Most dogs, including Siberian huskies, will go through bouts of diarrhea. The condition has many causes, from a food that was eaten to certain viruses, and some more serious causes as well. Call your veterinarian if your husky's stool is still abnormal or worsens after 48 hours.
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Diarrhea vs. normal husky stool
Diarrhea is defined as loose or unformed stools that occur more often than the dog's normal elimination habits. When fecal material moves faster than usual through the intestinal tract, and less water and nutrients are absorbed, diarrhea is the result.
If your husky is asking to go outside more than usual, diarrhea may be the reason. You could follow your dog outside to see if your husky's poop is diarrhea; normally, though, you are not left to wonder about this because dogs may not make it outside in time when they are experiencing diarrhea, so you will see the loose, watery stools inside, too.
Diarrhea from dogs that eat things they shouldn't
Siberian huskies are a generally healthy dog breed, although they are prone to eye issues and hip dysplasia. Like other large breeds, they can develop bloat, which is a twisting of the stomach that can be life-threatening, but diarrhea is not a typical symptom of bloat. Siberians are not particularly known for other digestive issues.
They are, however, a curious and somewhat mischievous breed that can get bored easily. Since dogs in general have been known to eat almost anything in their paths, Siberians may also do this, and experience diarrhea as a result.
Other causes of diarrhea in huskies
Viruses and many types of worms or other parasites can also cause diarrhea; so can a change in diet or medications, especially as their bodies are adjusting to it. If diarrhea persists, your veterinarian will want to determine if the cause could be more serious, like cancer or other diseases.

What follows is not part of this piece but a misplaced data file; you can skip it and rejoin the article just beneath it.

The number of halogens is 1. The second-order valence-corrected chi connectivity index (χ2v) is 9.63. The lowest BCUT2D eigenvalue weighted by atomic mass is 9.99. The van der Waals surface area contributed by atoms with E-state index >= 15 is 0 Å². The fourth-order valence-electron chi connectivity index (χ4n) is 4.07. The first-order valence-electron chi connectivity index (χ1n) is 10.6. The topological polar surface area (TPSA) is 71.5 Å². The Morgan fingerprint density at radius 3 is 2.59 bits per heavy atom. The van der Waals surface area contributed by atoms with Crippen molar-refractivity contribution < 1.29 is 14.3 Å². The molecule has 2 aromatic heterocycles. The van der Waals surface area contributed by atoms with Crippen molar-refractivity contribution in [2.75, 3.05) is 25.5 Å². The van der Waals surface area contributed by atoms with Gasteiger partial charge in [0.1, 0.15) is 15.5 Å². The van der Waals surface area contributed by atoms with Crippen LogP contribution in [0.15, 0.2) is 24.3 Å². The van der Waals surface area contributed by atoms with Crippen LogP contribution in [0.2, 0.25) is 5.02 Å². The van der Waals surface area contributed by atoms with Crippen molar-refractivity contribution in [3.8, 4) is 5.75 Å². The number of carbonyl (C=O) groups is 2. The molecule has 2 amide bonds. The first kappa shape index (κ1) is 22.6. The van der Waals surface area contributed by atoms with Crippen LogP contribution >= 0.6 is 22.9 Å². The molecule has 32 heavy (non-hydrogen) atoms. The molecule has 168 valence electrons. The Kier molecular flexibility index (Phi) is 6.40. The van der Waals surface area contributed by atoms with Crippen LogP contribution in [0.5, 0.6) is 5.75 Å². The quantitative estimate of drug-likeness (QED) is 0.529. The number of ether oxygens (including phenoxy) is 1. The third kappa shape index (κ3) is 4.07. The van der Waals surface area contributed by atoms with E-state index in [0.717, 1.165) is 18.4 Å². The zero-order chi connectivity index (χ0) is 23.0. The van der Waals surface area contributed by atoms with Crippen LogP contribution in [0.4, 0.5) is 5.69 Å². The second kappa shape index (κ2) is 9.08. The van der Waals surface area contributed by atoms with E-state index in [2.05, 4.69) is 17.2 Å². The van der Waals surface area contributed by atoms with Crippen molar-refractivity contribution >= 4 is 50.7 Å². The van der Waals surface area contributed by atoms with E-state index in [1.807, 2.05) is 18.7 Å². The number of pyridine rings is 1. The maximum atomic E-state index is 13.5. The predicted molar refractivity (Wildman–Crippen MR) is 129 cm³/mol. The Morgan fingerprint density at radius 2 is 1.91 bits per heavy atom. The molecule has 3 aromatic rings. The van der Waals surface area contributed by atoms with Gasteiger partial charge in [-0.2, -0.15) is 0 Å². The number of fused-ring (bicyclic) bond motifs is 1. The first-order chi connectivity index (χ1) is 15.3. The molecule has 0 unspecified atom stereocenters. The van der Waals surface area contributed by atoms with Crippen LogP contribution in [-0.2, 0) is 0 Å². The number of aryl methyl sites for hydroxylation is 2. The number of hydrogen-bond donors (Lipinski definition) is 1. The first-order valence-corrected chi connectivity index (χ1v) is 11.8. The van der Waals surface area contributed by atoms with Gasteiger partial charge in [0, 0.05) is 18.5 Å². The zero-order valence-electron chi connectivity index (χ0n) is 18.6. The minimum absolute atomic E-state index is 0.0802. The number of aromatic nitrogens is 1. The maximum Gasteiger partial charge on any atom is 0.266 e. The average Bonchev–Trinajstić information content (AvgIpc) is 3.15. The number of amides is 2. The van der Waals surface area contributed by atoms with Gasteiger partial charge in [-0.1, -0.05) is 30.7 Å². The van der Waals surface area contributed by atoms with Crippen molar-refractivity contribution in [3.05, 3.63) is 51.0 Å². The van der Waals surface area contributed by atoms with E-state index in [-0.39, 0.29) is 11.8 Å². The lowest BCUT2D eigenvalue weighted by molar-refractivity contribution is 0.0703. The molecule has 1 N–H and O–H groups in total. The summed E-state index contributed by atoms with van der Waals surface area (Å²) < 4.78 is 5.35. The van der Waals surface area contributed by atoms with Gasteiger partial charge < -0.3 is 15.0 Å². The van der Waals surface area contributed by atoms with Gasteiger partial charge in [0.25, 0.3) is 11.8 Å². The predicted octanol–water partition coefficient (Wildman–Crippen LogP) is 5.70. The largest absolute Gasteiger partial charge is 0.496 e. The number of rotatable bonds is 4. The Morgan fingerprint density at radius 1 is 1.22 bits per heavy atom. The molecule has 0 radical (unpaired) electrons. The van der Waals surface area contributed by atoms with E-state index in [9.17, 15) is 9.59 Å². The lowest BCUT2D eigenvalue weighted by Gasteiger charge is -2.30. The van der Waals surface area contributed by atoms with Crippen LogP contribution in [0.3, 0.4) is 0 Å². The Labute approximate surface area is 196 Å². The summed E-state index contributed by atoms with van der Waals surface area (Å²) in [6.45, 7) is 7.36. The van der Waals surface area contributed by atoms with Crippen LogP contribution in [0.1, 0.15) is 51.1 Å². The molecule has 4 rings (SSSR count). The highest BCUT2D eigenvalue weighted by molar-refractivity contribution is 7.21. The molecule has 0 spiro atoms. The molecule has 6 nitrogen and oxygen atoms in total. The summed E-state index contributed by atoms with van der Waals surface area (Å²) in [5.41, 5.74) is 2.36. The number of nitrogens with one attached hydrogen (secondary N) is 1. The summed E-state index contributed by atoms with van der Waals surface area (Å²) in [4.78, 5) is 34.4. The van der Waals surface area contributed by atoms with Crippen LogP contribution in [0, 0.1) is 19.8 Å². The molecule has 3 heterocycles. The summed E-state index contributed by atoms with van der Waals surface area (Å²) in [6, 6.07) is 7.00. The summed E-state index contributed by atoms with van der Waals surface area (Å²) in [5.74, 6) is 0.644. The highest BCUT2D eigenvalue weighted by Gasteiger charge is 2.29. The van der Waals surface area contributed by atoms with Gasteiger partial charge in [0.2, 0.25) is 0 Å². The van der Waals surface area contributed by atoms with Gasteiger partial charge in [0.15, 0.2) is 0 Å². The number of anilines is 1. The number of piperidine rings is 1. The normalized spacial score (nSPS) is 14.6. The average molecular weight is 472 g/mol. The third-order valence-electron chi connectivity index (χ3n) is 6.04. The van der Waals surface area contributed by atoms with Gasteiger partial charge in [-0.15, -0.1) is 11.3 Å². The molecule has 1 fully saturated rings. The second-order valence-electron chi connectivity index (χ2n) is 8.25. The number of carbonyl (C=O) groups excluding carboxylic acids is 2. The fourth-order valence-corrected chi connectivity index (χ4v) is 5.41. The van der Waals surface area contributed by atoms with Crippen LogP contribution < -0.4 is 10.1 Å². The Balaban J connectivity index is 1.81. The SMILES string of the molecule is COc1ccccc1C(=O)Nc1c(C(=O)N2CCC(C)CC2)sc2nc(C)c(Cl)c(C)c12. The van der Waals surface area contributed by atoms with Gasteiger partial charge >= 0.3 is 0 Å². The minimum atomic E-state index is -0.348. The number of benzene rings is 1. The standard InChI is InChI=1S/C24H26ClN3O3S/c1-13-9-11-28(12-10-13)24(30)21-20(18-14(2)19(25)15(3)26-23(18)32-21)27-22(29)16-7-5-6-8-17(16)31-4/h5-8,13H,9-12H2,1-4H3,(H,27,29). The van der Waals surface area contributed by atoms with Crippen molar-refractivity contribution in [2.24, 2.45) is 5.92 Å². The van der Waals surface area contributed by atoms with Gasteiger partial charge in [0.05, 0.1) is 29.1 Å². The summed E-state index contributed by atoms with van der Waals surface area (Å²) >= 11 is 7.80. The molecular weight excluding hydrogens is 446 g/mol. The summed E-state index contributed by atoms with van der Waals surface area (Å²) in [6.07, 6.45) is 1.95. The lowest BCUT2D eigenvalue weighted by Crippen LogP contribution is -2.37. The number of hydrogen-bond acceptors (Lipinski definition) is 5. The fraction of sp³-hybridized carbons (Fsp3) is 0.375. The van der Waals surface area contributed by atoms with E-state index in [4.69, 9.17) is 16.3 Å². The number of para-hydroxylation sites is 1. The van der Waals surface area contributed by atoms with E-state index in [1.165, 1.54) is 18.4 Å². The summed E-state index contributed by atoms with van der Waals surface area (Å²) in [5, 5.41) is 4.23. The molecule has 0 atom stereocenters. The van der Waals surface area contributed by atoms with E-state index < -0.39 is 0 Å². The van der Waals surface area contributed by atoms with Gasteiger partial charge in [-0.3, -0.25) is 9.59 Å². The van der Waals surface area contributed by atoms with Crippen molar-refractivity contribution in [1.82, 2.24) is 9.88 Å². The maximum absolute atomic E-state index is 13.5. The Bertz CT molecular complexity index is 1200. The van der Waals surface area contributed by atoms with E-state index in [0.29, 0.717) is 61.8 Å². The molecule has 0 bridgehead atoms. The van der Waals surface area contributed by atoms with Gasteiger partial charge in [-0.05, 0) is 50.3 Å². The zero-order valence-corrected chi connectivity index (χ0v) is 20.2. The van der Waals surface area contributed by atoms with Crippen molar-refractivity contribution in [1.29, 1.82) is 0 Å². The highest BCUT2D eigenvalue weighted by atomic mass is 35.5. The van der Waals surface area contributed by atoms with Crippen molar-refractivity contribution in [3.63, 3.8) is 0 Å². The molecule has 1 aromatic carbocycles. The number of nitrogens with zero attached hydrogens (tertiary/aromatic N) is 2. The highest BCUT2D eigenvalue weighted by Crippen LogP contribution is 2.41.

What to report to your veterinarian
Before calling your veterinarian, assess your dog for any other signs that might indicate an illness. Take his temperature using a rectal thermometer inserted into the anus. Of course, this can be difficult and especially unwelcome when your dog has diarrhea.
A dog's normal resting temperature is 101.5 to 102.5F, so veterinarians consider a temperature of 103 or higher to be a fever. Be prepared to tell your veterinarian the dog's temperature as well as any other signs of illness such as vomiting, loss of appetite, and lethargy.
Check your dog's stool for any sign of worms, like anal licking and scooting his butt on the carpet due to itching. If worms are suspected, ask your veterinarian about prescribing a worm medication. It is best not to give OTC medications for the diarrhea unless your veterinarian advises you to do so.
Caring for your Siberian husky with diarrhea
Dehydration is a threat during a bout with diarrhea, so supply an adequate amount of fresh water at all times. Watch carefully to make sure she is drinking. While veterinarians used to advise withholding food for a 24-hour period to allow the dog's digestive tract to rest, this is no longer practiced.
Offer a bland diet consisting of mild foods such as boiled chicken, baked potato, and cooked rice. Adding up to one tablespoon of pumpkin (without spices) to their food can help dogs become regular again. Do not give foods containing dairy such as cottage cheese, as many dogs are lactose intolerant and may get diarrhea from it.
As your dog's diarrhea subsides, resume feeding him his regular diet, initially offering small amounts mixed with the bland diet. Gradually decrease the bland diet ratio until your dog is once again fully on his regular food.
Cleaning up after dog diarrhea
It's important to clean up diarrhea promptly and thoroughly. Disinfect the dog's sleeping area often when he has diarrhea. Keeping his bedding and surrounding area clean is crucial to preventing any continual exposure to bacteria or worms.
Call your veterinarian if your husky's diarrhea doesn't improve or new symptoms appear.